6 min read
According to the most recent version of the Consumer Expenditure Report from the Bureau of Labor Statistics, the average consumer unit* spends about 33% of their total annual income on housing:
*Consumer unit: include families, single persons living alone or sharing a household with others but who are financially independent, or two or more persons living together who share major expenses.
This makes housing the largest expense for most families, which also makes it the most important expense to keep under control.
This brings up the question: how much should you spend on housing?
The data tells us that the average family spends 33% of their income on housing, but is that the right amount? Is that percentage too high?
The answer to this question depends on a couple of factors:
- Where you live
- What percentage of your income you’d like to save and invest
Let’s take a closer look at each of these factors.
Factor 1: Where You Live
Housing prices are largely determined by where you live.
Look no further than this interactive map that shows the median two-bedroom rent for every county in the U.S. to see just how much rent prices can vary from one region to the next.
On the expensive end, the median two-bedroom rent in Arlington County, Virginia is $2,127.
On the cheap end, the median two-bedroom rent in Mellette County, South Dakota is just $277.
The same applies to housing prices, which can be seen in this interactive map that shows the median house value in every U.S. county.
On the expensive end, the median house value in Nantucket County, Massachusetts is $966,600.
On the cheap end, the median house value in Oglala Lakota County, South Dakota is just $19,800.
From a purely financial perspective, the way to minimize your housing expenses is to live in a place where you can earn a high income relative to the housing prices in your area.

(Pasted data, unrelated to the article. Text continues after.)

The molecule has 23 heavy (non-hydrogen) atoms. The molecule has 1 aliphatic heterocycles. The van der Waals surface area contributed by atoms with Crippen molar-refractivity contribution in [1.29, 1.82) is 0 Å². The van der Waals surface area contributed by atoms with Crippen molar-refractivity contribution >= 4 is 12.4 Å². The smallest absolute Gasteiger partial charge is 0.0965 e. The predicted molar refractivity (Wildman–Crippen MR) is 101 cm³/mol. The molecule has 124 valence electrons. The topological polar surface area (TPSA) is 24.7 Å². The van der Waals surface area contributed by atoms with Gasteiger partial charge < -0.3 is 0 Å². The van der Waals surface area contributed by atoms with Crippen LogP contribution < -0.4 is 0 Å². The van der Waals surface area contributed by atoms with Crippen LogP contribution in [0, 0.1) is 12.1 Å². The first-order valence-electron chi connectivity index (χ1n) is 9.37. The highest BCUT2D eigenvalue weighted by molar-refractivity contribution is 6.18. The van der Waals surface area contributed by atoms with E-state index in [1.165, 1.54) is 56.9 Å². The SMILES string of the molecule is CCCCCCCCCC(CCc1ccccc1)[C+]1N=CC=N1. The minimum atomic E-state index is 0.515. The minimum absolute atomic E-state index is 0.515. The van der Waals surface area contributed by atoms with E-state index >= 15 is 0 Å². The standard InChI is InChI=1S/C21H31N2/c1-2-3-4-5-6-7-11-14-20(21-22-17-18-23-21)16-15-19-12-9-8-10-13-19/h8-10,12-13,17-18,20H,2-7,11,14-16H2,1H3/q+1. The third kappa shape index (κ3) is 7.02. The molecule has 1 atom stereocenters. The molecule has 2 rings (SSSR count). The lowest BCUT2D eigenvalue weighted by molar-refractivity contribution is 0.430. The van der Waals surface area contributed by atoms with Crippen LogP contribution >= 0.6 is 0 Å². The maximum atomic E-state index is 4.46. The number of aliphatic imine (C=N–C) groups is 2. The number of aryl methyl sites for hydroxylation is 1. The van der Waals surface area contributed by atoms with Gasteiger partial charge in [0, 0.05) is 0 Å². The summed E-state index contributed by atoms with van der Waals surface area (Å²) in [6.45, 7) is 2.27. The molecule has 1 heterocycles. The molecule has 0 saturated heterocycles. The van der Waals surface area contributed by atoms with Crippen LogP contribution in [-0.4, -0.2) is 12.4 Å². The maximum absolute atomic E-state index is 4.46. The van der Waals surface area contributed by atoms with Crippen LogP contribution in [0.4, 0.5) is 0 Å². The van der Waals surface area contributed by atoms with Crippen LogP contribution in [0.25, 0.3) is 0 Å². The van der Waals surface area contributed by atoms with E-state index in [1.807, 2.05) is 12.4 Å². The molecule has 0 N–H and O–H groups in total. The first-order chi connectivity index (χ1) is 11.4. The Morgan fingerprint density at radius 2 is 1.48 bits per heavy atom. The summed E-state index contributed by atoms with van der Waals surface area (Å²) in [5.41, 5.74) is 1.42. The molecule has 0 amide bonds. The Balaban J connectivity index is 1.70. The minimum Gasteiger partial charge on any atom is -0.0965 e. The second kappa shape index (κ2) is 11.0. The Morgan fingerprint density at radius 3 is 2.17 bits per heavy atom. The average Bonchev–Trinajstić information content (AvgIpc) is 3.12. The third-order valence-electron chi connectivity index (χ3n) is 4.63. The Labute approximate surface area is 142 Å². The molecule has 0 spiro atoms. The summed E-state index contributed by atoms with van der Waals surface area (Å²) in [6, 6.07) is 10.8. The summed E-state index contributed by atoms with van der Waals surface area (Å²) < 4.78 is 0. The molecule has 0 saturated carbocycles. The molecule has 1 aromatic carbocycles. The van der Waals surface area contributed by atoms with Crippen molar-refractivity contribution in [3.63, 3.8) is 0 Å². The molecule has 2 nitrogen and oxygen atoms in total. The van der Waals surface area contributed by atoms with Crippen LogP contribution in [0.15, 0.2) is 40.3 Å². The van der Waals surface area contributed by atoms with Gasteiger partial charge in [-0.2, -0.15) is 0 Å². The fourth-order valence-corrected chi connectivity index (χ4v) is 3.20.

For example, this interactive map shows the median rent as a percentage of the median pre-tax income for every U.S. county.
On the expensive end, the average family in Quitman County, Georgia spends a whopping 50% of their monthly pre-tax income on rent.
On the cheap end, the average family in Greenlee County, Arizona spends just 10% of their monthly pre-tax income on rent.
This means the median income you can earn in Quitman County, Georgia relative to the rent prices is very low. Conversely, the median income you can earn in Greenlee County, Arizona relative to the rent prices is very high.
So, should you sprint to Greenlee County, Arizona as fast as possible to minimize your housing expenses?
Deciding where to live is not purely a financial decision. While it helps to live in an area that offers a high income relative to the median rent prices, there are other factors to consider. Specifically:
- Where your family and friends live
- The environment, culture, and “fit” of a particular city
I can’t even begin to count how many blog posts I’ve read over the years by people who relocated to a new city and were shocked by how much they missed having regular interactions with their parents, siblings, and close friends. That’s not to say that you can’t make new friends or join new social groups in a new city, but if it’s possible to live in a city you love and where all of your family and friends happen to be, that’s the best of both worlds.
The other factor to consider is how well you “fit” into a particular city. For example, suppose you love spending time outdoors hiking, running, and kayaking. While you might be able to live more cheaply in a city that offers none of these amenities, your overall happiness will likely take a hit. Even if you have to spend a little more to live in a place that offers these outdoor activities, it’s likely worth the price if it has a positive impact on your overall happiness.
Ideally, your goal should be to keep your housing expenses relatively low while also living in a city that is a good fit for you where your family and friends are all close by. That’s a formula for saving money without sacrificing quality of life.
Factor 2: What Percentage of Your Income You’d Like to Save & Invest
One common rule of thumb thrown around is that you should spend 30% of your pre-tax income on housing.
So, if you earn $4,000 per month (before taxes) then you should spend $1,200 per month on rent.
If you earn $6,000 per month (before taxes) then you should spend $1,800 per month on rent.